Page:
Much as professional historians talked of a post-1989 world after the fall of communism and a post-9/11 world after the attacks on the Twin Towers, Ron Smith speaks of a post-1996 world in terms of cotton insect control in the Deep South.

As Smith, the Alabama Cooperative Extension System’s long-serving cotton entomologist, sees it, 1996 was the year that changed everything.

It not only changed the way producers dealt with cotton pests, but also challenged the way they look at the two most critical facets of insect control: tools and management — in other words, the technologies growers use to control insects versus the crop management practices they employ to reduce the likelihood of pest outbreaks.

Before 1996, growers had looked at tools and management as either/or propositions; after 1996, they’ve tended to look at them as two sides of the same coin.

What ended as a watershed year for growers will also be remembered as one of extreme desperation — the year that farmers and insect-control experts such as Smith were forced to think the unthinkable: whether cotton could continue to be grown profitably in the Deep South.

Since the late 1970s, farmers had relied on pyrethroids as their standby of cotton-insect control. Their introduction not only resolved the delayed maturity of cotton plants caused by the applications of phosphates, but also freed growers of crop management concerns, such as preserving beneficial insects to help with tobacco budworm control.

“The era of pyrethroids was probably the most extended era we ever had [with cotton insect control],” Smith says. “We didn’t need a lot of management because we now had the tools to cover everything and to control everything.

“Yields improved tremendously.”

However, by the mid-1990s, pyrethroids were losing their effectiveness on tobacco budworms, one of the most virulent cotton pests. In addition, sucking pests, such as spider mites, aphids and whiteflies re-emerged as significant problems, Smith says.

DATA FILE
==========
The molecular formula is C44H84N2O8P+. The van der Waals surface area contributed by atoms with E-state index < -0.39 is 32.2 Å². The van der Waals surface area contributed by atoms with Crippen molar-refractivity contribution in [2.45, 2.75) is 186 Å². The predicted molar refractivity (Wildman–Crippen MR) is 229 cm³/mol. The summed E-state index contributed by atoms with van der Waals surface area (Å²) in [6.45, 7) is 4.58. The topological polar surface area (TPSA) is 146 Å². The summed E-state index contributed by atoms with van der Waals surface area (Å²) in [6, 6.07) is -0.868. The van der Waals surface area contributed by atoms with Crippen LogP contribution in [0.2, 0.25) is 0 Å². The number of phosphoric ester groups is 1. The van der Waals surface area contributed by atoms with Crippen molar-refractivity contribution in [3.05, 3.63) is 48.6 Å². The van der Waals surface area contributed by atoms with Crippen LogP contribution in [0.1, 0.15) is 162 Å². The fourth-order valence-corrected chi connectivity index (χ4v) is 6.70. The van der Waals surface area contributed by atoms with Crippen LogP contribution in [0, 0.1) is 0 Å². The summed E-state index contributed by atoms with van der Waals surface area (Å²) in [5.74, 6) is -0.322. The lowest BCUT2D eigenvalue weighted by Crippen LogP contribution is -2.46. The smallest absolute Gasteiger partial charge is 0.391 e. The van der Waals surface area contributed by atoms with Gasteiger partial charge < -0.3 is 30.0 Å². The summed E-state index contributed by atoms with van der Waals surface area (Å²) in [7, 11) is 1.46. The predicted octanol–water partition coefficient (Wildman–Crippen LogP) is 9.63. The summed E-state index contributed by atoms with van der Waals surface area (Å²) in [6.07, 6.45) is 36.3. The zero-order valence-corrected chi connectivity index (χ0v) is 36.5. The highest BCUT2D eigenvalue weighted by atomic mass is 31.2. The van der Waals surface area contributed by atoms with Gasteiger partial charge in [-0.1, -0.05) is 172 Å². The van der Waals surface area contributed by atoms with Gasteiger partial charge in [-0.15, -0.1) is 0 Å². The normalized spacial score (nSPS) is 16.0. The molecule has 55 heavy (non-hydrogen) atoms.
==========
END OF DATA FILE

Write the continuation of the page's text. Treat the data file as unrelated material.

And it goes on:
Weevil eradication entered picture

Compounding the problem, he says, were unintended effects stemming from the Boll Weevil Eradication Program. By eliminating many beneficial species along with the weevils, eradication efforts in the Deep South ended up benefiting two other cotton pests, beet armyworms and tobacco budworms— a problem that had not occurred in the Carolinas where eradication already was in full swing.

Adding to the problem was that central Alabama marked the farthest advance of the eradication effort.

“We were the dividing line — for several years the eradication program did not advance to create new buffer areas.”

The continuous spraying in this region to stave off encroachments from weevils from the untreated areas only compounded the problems growers were encountering with the elimination of beneficial species.

By 1996, growers had only one card to play. Smith and other entomologists had already participated in field trials of cotton equipped with bollworm-resistant genes — Bollgard cotton as it was dubbed by its developer, Monsanto.

“I felt really comfortable with Bollgard cotton,” says Smith, who contends that adoption of the technology will be remembered as one of the major turning points in cotton-insect control.

“The 1996 introduction of genetically-altered Bollgard cotton was one of the biggest events that has ever occurred with cotton insects,” he says. “I can’t imagine a more significant one that that.

“We were at the point at which we couldn’t grow cotton any longer because of the budworm.”

As he sees it, the adoption of the technology not only staved off disaster, but also changed the face of cotton production, largely for the better.

“Basically, we’ve learned to manage secondary pests as we’ve watched the whole cotton-insect landscape evolve into a low-spray environment — between zero and four foliar sprays a year now.”

However, Smith says something equally significant followed that milestone year: a profound change in the way growers viewed the two principles of controlling insects: tools and crop management, which until then tended to be viewed as mutually exclusive.

“For most of the past century, management practices were inversely related to the types of tools we had and how effective they were,” Smith says. “When they had highly effective tools, they backed away from management practices.”

The bitter experiences of the late 1980s and early 1990s not only demonstrated the value of both, but also underscored why they should be used in tandem.

“New tools and technology are initially very effective but, historically, not sustainable forever,” Smith says. “On the other hand, management alone results in some level of damage.

“So the best thing is to use them together and preserve the technology for as long as possible, because both ensure sustainability over the long-term.”

Smith says the ways cotton producers have learned to combine technology and sound crop management have set a benchmark for other crops.

“If there is one crop that demonstrates this better than cotton, I’m not aware of it.”